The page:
As the daughter of a civil engineer and medical doctor, Amna Haider ’18 was exposed to a barrage of ideas and information early on and learned to ask big questions. She wanted to know how things worked.
She wondered why it was dangerous for some objects to come into contact with an electric current but not others. So she built a simple light bulb circuit, tested different materials and recorded her findings. It was that curiosity that helped her win first place in a science fair when she was in third grade.
Years later, as a biomedical engineering major at Stony Brook University, Amna continued her quest for knowledge, which paid even bigger dividends on a larger stage. In 2016, at an Engineering Medical Innovation Global Competition in Hong Kong, her research team was 20 minutes from demonstrating a medical device prototype to a panel of judges. Suddenly, a critical wire came loose and the device became inoperable.
With no lab equipment and time slipping away, Amna took a safety pin from her bag and used it as a conductor.
“The lights immediately blinked back on,” she said. Another team member salvaged tape from part of the device to secure the safety pin in place. The presentation was successful.
Because both her parents valued scientific knowledge, it was only natural that Amna was drawn to the STEM curriculum. And while her childhood was stimulating, it was itinerant.
“I moved around a lot as a kid,” she said. Before the age of 11, I had relocated six times, attending a total of five different elementary schools from inner New York City to Michigan and Canada,” she said.
But New York is where she made seven of those years her home and where she found both diversity and stability at Harrison High School upstate.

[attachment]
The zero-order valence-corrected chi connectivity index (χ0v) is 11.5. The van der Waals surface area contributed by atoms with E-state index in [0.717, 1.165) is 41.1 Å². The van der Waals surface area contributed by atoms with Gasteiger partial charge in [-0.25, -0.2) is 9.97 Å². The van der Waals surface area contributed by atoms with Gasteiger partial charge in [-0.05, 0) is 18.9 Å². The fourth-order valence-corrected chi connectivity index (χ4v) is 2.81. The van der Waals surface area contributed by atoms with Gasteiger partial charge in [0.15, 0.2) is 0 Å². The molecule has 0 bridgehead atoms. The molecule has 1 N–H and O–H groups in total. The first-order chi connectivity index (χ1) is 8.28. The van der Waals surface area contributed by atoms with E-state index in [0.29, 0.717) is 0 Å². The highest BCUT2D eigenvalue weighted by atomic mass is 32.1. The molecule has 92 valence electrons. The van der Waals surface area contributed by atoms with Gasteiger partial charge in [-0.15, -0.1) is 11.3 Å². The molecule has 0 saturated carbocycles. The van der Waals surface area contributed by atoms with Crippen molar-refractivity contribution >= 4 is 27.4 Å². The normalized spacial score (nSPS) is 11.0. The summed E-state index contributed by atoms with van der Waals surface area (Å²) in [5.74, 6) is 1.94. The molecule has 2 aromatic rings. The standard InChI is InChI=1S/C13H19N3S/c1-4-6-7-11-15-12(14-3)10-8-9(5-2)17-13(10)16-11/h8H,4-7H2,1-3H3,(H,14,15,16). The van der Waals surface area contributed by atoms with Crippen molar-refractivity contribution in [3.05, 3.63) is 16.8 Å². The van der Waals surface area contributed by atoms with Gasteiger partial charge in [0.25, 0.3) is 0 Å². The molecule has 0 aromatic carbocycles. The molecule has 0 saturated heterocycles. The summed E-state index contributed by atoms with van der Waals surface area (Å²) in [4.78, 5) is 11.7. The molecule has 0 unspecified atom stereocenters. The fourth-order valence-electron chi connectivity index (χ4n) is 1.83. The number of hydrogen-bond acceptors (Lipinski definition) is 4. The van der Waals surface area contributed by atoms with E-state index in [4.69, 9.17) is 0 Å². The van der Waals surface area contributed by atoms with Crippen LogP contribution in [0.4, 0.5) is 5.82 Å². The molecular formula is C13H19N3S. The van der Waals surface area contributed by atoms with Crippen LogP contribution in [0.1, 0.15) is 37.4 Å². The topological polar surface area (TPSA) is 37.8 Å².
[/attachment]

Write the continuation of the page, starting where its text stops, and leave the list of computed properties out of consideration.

Amna’s language skills reflect her colorful life. While English is her first language, she learned to understand basic Urdu, which is a blend of Persian, Arabic and Hindi, from interacting with her Pakistani grandparents. She also picked up French when she attended elementary school in Canada and continued to hone her skills in that language during middle school and high school.
At Stony Brook, Amna is an active member of the Muslim Student Association at Stony Brook, an organization that hosts a series of events that bring Muslim and non-Muslim populations together. One of the club’s hallmark activities is Islam Awareness Week, during which the campus community is invited to learn about Islam, ask questions and open up dialogue among people of all faiths and beliefs.
Academically, Amna has also made a point of diversifying her laboratory techniques to strengthen her methods of scientific analysis. From 3D printing to finite element modeling and dissection, she has expanded her methodology.
“Scientists don’t necessarily analyze data with the exact same tools – each analysis tool is field-specific,” she said. “Even within the same field, such as biomedical engineering, there is a treasure trove of tools used to analyze data for different projects.”
During the summer between her freshman and sophomore years Amna participated in the Explorations in STEM Research Program funded by Stony Brook’s Undergraduate Research & Creative Activities and PSEG LI. She has worked simultaneously in the labs of Professor Mei Lin Ete Chan and Professor Hassan Arbab in the Department of Biomedical Engineering in the College of Engineering and Applied Sciences.